The Kubeflow v1.5 software release improves ML model accuracy, lowers infrastructure costs, and simplifies operations by providing a more consistent user experience between components.

Lower infrastructure costs and improve model accuracy

Several enhancements in Kubeflow v1.5 lower infrastructure costs and help improve model accuracy. For example, new elastic training augments the Kubeflow training operator for PyTorch and enables PyTorch workers to be scaled up and down, providing fault tolerant and elastic training. This allows the training jobs to continue without restarting from scratch even if a worker fails. Elastic training can also enable the use of ephemeral or spot instances, which can save infrastructure costs. See the elastic training proposal for more details.

In addition, v1.5 extends notebook monitoring and culling. Kernel monitoring shuts down notebook servers that have been inactive when a configurable timer expires. Kubeflow v1.5 introduces greater precision in assessing notebook server UI activity.

Finally, v1.5 includes early validation of hyperparameter tuning. This feature improves model accuracy by reducing the overfitting of the model to the data sets used during hyperparameter tuning. It can also reduce the infrastructure used as it will stop hyperparameter tuning when configurable thresholds are reached.

Simplified operations

v1.5 simplifies operations in several ways including easier support of high availability for the Katib Controller via the new hyperparameter leader election. v1.5 also adds the MPI framework to the Unified Training Operator, which deploys a single operator for handling the most popular frameworks: Tensorflow, Pytorch, MXNet, XGBoost and MPI. Kubeflow Pipelines (KFP) has incorporated support for the Emissary Executor as the default executor, which means that users are not required to manually configure this option to Emissary. This enhancement also enables KFP to support the newer Kubernetes versions that require a Container Runtime Interface (CRI) and provides support for Docker containers.

In addition, KServe v0.7 is integrated with Kubeflow v1.5. For users who are still using KFServing v0.6.1, v1.5 does support the installation of the KFServing v0.6.1 release. For users migrating from KFServing to KServe, there is helpful documentation, which you can find here. From a feature standpoint, KServe v0.7 has added a beta of ModelMesh, which enables easier scaling of model serving and provides an architecture that overcomes pod and IP limitations that limit the number of models that can run on a single node and/or cluster.

Note on K8s 1.22: Although many of the Kubeflow services (KFP, AutoML, Training Operator, KServe) have started testing with K8s 1.22, v1.5 was not thoroughly tested with K8s 1.22. Additionally, critical work is still outstanding for Kubeflow Notebooks and other central services. While the Community always encourages testing, K8s 1.22 is not formally supported with Kubeflow v1.5. K8s 1.22 support is on the roadmap for Kubeflow’s next release and if you are interested in K8s 1.22 support, please add a comment on this tracking issue.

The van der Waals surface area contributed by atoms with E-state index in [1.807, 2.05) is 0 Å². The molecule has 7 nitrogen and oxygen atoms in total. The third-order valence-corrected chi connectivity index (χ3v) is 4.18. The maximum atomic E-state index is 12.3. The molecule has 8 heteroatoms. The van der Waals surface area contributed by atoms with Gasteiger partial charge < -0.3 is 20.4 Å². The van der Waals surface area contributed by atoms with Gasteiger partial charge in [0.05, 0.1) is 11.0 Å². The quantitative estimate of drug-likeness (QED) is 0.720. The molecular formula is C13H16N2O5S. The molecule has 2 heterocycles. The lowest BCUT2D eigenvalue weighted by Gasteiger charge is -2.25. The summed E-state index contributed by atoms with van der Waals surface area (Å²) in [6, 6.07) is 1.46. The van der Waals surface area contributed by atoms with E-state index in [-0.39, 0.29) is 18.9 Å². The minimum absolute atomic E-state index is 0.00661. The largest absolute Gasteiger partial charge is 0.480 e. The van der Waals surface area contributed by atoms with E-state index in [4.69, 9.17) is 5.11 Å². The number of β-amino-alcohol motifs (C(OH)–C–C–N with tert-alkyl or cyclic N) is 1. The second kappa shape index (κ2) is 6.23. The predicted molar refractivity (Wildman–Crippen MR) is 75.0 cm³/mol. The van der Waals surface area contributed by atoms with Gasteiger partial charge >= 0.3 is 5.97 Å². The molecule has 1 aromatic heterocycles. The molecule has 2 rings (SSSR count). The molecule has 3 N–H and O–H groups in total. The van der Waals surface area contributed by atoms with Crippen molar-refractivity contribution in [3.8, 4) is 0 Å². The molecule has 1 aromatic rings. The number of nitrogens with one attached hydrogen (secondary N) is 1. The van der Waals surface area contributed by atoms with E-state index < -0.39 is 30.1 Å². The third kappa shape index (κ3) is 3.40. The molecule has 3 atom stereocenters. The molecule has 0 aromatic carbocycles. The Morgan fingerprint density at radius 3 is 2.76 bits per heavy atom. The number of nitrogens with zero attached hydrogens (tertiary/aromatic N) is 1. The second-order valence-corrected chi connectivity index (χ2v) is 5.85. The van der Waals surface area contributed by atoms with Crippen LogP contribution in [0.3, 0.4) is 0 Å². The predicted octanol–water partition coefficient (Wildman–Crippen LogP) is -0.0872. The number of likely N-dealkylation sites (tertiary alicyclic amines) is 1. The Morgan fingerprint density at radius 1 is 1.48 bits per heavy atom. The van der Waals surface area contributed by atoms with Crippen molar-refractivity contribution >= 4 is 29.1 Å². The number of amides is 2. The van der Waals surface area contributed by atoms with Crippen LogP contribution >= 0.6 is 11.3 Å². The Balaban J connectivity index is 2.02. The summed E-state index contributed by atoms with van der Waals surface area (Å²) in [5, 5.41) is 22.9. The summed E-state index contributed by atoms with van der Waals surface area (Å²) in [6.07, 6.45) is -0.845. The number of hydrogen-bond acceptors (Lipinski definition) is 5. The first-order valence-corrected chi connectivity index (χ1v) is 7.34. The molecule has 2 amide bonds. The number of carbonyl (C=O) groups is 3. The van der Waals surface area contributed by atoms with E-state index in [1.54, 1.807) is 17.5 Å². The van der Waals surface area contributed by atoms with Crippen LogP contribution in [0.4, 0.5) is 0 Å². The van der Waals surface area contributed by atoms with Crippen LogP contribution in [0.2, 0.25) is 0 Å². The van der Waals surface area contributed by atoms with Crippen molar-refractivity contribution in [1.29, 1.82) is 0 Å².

Streamlined user experience

In v1.5, the Kubeflow User Interface (UI) dashboards for Notebooks, Tensorboards and Volume Manager more closely match KFP’s dashboard. These enhancements include how dashboard fields are displayed and how operations are performed. This gives users a consistent look and feel when working in the UI. Additionally, the Kubeflow notebooks manager web app form and its configuration template have been updated for allowing users to fully define the PVC objects that will be created for a notebook. This will give end users the ability to modify crucial parts of the PVCs, such as StorageClasses, and to more easily support popular storage offerings, including NFS. In addition, AutoML has also updated its SDK, CI framework and parameter settings across frameworks (goptuna, optuna, hyperopt).

Installation, tutorials and documentation

The Kubeflow v1.5 release process includes improvements to Kubeflow’s installation, tutorial and documentation. For installation, the Manifest Working Group’s documentation provided the starting place for the Kubeflow distributions, and this collaboration has increased the maturity of the code and documentation for Kubeflow’s GitOps installation pattern. The v1.5 release process included a tracking issue for the critical web pages that are updated in each release. Additionally, there are many Working Group documentation updates and we invite you to open issues when you find documentation that needs improvement. Kubeflow v1.5 also includes two tutorials, which are described below:

Tutorial 1 - E2E MNIST with Kubeflow Tutorial,which provides an end-to-end test sequence i.e. start a notebook, run a pipeline, execute training, hyperparameter tuning and model serving.

Tutorial 2 - Deploy and run your first interfere service with KServe Tutorial Run your first interface service on Kubeflow 1.5 i.e. define, create and check an InferenceService, post an interfere request and receive response. Optionally run performance tests.

Join the community

The v1.5 Release Team would like to thank everyone for their efforts on Kubeflow v1.5, especially the users, code contributors, working group leads, and distribution team leads. As you can see from the extensive contributions to Kubeflow 1.5, the Kubeflow Community is vibrant and diverse, and solving real world problems for organizations around the globe.

Excited to contribute your great ideas? The Kubeflow Community Working Groups hold open meetings, public lists, and are always looking for more volunteers and users to unlock the potential of machine learning. If you’re interested in becoming a Kubeflow contributor, please feel free to check out the resources below. We look forward to working with you!